How Property Is Divided In A California Divorce

By The Law Offices of Ronald K. Stitch|April 14, 2021

When you think of divvying up property, you may think about everything you own. But when it comes to a divorce proceeding, you also have to think about how to split up the various debts you owe. You must first categorize your property and decide who will get what. This is where it would be so nice if everyone could get along. If you and your soon-to-be ex-partner agree, you can save time and money and likely experience a lot of unpleasantness. Unfortunately, emotions often run high in divorce proceedings, and help is necessary to divide the one pile into two.

At the Law Offices of Ronald K. Stitch, our Westlake Village property division attorneys support our clients and help them work through the problematic issues that can come up when a jointly owned property must be divided.

How Property is Owned in California

Entering a marriage or domestic partnership does not automatically convert all your property into property owned by both partners. The law in California presumes that all property acquired during the legal union is owned equally by both people. However, that presumption can change if both parties agree to a different property division – before or after their union. Of course, each person’s relative bargaining positions will be considered if a property division seems too one-sided. 

In California, three property types are to be identified in a divorce

  1. Community Property: California is a community property state. That means that each partner owns one-half of all the property acquired during the marriage and is responsible for half the debt. 
  2. Separate Property: Separate property includes any property owned before marriage and any property acquired during marriage by gift or inheritance. The distinction between community and separate property can become blurred when a separate property becomes ‘commingled’ with community property. When that happens, one property can be part community and part separate.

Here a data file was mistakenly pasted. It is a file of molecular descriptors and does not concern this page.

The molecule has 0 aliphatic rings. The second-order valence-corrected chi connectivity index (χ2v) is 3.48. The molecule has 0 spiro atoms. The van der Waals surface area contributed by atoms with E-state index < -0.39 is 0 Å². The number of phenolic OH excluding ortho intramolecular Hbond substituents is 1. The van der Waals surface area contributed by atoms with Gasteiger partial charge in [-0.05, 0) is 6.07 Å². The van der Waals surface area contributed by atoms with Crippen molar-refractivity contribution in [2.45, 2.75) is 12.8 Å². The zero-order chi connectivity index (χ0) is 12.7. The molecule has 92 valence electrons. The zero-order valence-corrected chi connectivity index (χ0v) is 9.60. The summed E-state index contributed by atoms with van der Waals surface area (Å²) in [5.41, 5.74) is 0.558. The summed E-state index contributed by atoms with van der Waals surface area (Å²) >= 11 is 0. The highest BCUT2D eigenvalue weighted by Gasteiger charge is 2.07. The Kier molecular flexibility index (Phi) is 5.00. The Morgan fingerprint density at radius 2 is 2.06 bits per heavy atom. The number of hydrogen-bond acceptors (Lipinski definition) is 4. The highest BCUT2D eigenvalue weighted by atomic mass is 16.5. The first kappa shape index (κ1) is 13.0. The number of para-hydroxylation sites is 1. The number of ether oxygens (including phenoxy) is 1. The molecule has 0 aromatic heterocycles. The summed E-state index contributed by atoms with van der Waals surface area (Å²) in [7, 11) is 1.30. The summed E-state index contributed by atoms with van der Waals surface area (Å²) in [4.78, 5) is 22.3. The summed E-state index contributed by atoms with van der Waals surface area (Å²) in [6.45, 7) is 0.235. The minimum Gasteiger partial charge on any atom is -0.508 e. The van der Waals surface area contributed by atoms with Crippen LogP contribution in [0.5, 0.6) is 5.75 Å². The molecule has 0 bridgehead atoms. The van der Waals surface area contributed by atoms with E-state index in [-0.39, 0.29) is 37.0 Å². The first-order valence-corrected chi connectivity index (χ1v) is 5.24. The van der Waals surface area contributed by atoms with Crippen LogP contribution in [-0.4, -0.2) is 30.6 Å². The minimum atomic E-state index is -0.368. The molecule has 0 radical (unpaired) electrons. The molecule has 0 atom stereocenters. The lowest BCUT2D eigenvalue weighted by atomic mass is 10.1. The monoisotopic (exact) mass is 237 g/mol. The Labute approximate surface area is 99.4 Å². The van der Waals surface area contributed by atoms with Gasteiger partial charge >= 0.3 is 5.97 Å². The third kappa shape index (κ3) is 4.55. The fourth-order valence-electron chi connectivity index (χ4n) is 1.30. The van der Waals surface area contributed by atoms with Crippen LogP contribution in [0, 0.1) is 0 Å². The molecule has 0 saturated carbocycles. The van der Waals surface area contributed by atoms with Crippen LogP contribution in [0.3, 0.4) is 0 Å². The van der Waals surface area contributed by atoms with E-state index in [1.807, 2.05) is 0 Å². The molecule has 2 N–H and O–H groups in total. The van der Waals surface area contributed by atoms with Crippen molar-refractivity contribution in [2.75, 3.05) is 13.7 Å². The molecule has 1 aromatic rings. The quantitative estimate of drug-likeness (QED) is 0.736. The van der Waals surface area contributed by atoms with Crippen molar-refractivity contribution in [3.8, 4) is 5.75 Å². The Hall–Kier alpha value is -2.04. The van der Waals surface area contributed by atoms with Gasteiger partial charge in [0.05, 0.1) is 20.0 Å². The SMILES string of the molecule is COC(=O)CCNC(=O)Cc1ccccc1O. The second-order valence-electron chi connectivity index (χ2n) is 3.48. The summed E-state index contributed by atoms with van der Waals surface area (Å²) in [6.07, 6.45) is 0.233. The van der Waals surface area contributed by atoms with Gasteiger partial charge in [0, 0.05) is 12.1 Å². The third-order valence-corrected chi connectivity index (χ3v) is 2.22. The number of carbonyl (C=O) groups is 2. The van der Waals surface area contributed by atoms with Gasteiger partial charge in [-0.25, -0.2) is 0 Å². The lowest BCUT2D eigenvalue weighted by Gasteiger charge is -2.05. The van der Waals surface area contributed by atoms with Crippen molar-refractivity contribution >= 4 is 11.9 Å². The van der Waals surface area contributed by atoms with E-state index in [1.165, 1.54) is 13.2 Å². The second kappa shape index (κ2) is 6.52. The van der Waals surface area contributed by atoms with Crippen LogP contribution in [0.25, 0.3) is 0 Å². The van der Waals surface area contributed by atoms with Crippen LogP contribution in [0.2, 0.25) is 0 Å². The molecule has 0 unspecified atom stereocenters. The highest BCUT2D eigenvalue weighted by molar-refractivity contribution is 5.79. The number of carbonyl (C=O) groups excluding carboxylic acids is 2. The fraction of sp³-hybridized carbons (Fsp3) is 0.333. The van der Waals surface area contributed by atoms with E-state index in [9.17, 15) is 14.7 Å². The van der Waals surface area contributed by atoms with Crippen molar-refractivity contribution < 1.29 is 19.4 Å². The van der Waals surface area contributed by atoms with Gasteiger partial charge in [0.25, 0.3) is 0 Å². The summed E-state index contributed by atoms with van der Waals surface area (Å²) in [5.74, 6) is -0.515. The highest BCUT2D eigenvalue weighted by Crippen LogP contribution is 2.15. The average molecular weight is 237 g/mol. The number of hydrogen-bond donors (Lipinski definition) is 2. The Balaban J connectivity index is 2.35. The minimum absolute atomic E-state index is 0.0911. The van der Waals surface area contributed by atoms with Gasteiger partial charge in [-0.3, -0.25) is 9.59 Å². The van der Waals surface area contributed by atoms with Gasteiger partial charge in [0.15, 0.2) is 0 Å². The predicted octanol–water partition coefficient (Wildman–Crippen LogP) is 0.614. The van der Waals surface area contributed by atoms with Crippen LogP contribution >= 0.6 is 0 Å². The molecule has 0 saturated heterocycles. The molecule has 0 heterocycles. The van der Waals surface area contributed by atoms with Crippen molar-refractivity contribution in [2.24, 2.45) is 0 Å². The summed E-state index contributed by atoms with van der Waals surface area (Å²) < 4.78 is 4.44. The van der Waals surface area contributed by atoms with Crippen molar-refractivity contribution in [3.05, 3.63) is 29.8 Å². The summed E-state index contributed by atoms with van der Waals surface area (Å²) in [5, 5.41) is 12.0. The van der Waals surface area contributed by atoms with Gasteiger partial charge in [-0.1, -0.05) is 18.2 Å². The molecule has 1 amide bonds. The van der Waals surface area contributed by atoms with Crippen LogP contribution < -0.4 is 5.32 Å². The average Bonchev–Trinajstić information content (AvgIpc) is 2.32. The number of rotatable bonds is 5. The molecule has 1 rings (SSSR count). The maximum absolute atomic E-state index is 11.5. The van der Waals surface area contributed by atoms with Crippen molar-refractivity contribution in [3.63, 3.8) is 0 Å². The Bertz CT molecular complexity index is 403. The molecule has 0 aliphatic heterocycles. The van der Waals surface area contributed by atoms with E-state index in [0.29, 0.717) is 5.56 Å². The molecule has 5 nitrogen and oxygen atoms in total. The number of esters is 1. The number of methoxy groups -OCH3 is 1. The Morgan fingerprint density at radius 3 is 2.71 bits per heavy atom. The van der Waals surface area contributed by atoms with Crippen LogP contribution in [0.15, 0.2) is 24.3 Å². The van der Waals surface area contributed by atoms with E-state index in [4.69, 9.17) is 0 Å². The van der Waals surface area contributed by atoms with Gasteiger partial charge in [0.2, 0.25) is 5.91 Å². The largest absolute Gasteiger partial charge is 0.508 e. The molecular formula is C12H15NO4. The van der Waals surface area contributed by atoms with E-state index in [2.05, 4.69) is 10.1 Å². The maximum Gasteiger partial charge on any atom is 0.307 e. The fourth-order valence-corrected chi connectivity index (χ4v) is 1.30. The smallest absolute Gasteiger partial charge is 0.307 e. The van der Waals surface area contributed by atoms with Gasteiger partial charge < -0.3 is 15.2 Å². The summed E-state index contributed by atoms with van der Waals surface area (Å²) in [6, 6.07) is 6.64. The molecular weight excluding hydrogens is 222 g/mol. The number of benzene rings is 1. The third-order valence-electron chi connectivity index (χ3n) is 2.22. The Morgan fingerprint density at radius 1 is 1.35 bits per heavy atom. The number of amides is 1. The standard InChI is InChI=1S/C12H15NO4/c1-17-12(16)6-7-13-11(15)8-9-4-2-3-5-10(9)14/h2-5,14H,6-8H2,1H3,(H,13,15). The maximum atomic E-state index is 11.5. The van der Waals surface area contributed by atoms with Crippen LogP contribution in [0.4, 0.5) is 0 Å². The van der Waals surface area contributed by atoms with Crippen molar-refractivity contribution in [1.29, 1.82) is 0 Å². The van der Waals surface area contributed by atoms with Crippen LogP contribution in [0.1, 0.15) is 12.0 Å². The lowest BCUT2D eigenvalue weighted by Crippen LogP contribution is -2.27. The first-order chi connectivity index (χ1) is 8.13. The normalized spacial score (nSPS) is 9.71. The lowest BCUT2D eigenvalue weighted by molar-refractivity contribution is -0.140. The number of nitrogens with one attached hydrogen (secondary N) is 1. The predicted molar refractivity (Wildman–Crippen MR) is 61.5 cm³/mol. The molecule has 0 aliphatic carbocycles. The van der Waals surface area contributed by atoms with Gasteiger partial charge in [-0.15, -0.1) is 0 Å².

3. Quasi-Community Property: Because most states do not follow the community property rule, a couple may have purchased the property in a non-community property state, which defines ownership differently. In those cases, California considers it community property; anything purchased would have been community property if it had been bought in California. 

How Property is Divided in a Divorce

Once all the owned property has been categorized, the community and quasi-community property (and debt) must be divided equally. Two routes exist to accomplish this.

Even when parties are agreeable about dividing jointly owned property, they may need legal advice because it is only sometimes feasible to divide all properties or debts in half, and trade-offs might be necessary to reach an equitable division. It is also essential to ensure that creditors, whichever party, agrees to take over a particular debt. 

Having to divide property means having to give up something that you considered was yours. Nobody likes to do that. The Westlake Village property division lawyers at the Law Offices of Ronald K. Stitch have learned that our clients appreciate objective advice and expertise when dividing their property and helping them move forward. If there are issues you want to discuss, you can contact us for a free consultation by clicking here or calling 818-707-0202.

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